Millennials menace U.S. roads

By: Riley Head ~Staff Writer~

Photo courtesy of | Texting while driving has become one of the leading causes of car accidents, especially in the millennial demographic.

Recently AAA released a study stating that millennial drivers are the worst drivers.

According to AAA’s Foundation for Traffic Safety, “88% of drivers 19- to 24-yearsold acknowledged engaging in risky behavior such as texting while driving, running red lights or speeding.”

“I think we are very distracted drivers in general.” Sophomore Lexy Saraswate said. “I try to (be observant of traffic laws) for the most part. I know sometimes I’ll park on the wrong direction on the road.”

While most young drivers included in this survey claimed they disapprove of these behaviors, they also willingly admitted to participating in them.

“I haven’t been in any accidents while I was the driver, but I have been in a small accident while my friend was driving,” sophomore Maryn McCartney said. “I’ve definitely come close to getting in one myself if I wasn’t paying attention because I was on my phone which is really bad.” .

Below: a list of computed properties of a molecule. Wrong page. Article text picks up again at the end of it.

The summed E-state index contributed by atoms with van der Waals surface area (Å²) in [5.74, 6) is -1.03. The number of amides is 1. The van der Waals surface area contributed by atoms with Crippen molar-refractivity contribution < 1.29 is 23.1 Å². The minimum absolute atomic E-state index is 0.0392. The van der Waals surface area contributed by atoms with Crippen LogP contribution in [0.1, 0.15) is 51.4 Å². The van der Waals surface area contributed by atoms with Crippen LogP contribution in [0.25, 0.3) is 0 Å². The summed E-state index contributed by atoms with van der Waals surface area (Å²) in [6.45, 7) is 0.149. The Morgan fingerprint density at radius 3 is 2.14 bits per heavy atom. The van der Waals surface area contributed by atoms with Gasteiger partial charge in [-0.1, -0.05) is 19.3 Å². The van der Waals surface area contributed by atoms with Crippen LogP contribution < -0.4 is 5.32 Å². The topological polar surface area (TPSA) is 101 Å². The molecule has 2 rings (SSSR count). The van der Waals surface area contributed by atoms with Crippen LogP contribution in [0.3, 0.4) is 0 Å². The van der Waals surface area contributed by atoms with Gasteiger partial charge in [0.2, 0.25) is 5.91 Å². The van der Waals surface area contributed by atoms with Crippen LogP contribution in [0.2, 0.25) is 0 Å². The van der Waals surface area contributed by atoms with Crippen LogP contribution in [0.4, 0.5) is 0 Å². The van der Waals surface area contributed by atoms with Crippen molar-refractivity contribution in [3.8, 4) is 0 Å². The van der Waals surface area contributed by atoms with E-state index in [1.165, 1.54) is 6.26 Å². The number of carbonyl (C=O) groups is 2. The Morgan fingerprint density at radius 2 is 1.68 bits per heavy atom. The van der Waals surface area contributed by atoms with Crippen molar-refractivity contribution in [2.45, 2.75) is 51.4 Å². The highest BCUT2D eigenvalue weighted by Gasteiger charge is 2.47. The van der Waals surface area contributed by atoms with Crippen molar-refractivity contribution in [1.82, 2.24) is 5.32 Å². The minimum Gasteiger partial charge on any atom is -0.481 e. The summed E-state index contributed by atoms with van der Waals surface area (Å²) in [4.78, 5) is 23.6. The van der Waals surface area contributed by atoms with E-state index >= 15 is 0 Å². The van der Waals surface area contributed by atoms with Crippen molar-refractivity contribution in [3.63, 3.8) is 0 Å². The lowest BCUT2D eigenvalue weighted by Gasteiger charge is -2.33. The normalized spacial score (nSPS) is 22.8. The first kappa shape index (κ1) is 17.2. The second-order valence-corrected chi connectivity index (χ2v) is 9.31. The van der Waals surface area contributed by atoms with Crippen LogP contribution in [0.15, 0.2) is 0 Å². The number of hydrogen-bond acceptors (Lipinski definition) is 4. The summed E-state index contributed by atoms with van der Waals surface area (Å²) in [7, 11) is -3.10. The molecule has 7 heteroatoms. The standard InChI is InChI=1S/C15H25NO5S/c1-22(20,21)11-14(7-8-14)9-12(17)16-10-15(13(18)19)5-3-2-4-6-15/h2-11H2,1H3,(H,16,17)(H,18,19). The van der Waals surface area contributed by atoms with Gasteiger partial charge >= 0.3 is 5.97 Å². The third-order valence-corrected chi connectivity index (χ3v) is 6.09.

According to the survey, millennials acknowledged typing or sending a text or email while driving at nearly twice the rate of other drivers (59.3 percent to 31.4percent).

Texting was not the only inappropriate behavior; numbers were also twice as high for activities such as not stopping

“I very rarely text and drive. I drive a stick shift so that makes it almost impossible because I have to constantly use both hands. I am kind of thankful for that.” First year Sydney Sanders said.

“One of the biggest issues for millennial drivers in my opinion are all of the distractions,” Junior Kate Sanders said. “For instance, when drivers are messing around with their phones, their aux chords or whatever else, it isn’t exactly the safest environment for driving.”

Multiple studies have found this same information on millennial drivers, and the numbers become increasingly alarming each year. Whatever the case, the reprecussions from a great number of millennials on the road are alarming. In a six percent increase from 2016, car fatalities surpassed 40,000 for the first time in ten years. This death spike is being widely attributed to millennial driving habits.